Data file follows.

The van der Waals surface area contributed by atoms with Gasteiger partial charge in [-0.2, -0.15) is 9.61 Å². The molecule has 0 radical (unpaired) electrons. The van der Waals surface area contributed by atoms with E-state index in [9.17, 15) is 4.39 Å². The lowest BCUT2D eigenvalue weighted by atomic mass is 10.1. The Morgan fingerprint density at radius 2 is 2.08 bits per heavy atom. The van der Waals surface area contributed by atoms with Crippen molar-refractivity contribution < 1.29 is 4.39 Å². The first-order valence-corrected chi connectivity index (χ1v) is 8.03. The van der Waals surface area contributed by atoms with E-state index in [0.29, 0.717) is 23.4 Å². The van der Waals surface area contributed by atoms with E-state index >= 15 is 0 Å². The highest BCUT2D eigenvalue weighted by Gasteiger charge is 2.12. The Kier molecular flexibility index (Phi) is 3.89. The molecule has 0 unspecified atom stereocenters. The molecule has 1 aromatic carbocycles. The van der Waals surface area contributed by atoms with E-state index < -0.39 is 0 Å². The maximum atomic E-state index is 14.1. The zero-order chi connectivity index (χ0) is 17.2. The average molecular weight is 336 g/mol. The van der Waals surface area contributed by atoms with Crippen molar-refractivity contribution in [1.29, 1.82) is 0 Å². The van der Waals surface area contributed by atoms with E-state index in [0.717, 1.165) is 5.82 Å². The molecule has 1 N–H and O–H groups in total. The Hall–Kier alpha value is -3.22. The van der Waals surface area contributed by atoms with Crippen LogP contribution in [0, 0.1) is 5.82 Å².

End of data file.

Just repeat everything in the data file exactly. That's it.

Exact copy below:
The van der Waals surface area contributed by atoms with Gasteiger partial charge in [-0.2, -0.15) is 9.61 Å². The molecule has 0 radical (unpaired) electrons. The van der Waals surface area contributed by atoms with E-state index in [9.17, 15) is 4.39 Å². The lowest BCUT2D eigenvalue weighted by atomic mass is 10.1. The Morgan fingerprint density at radius 2 is 2.08 bits per heavy atom. The van der Waals surface area contributed by atoms with Crippen molar-refractivity contribution < 1.29 is 4.39 Å². The first-order valence-corrected chi connectivity index (χ1v) is 8.03. The van der Waals surface area contributed by atoms with E-state index in [0.29, 0.717) is 23.4 Å². The van der Waals surface area contributed by atoms with E-state index >= 15 is 0 Å². The highest BCUT2D eigenvalue weighted by Gasteiger charge is 2.12. The Kier molecular flexibility index (Phi) is 3.89. The molecule has 0 unspecified atom stereocenters. The molecule has 1 aromatic carbocycles. The van der Waals surface area contributed by atoms with E-state index < -0.39 is 0 Å². The maximum atomic E-state index is 14.1. The zero-order chi connectivity index (χ0) is 17.2. The average molecular weight is 336 g/mol. The van der Waals surface area contributed by atoms with Crippen molar-refractivity contribution in [1.29, 1.82) is 0 Å². The van der Waals surface area contributed by atoms with E-state index in [0.717, 1.165) is 5.82 Å². The molecule has 1 N–H and O–H groups in total. The Hall–Kier alpha value is -3.22. The van der Waals surface area contributed by atoms with Crippen LogP contribution in [0, 0.1) is 5.82 Å².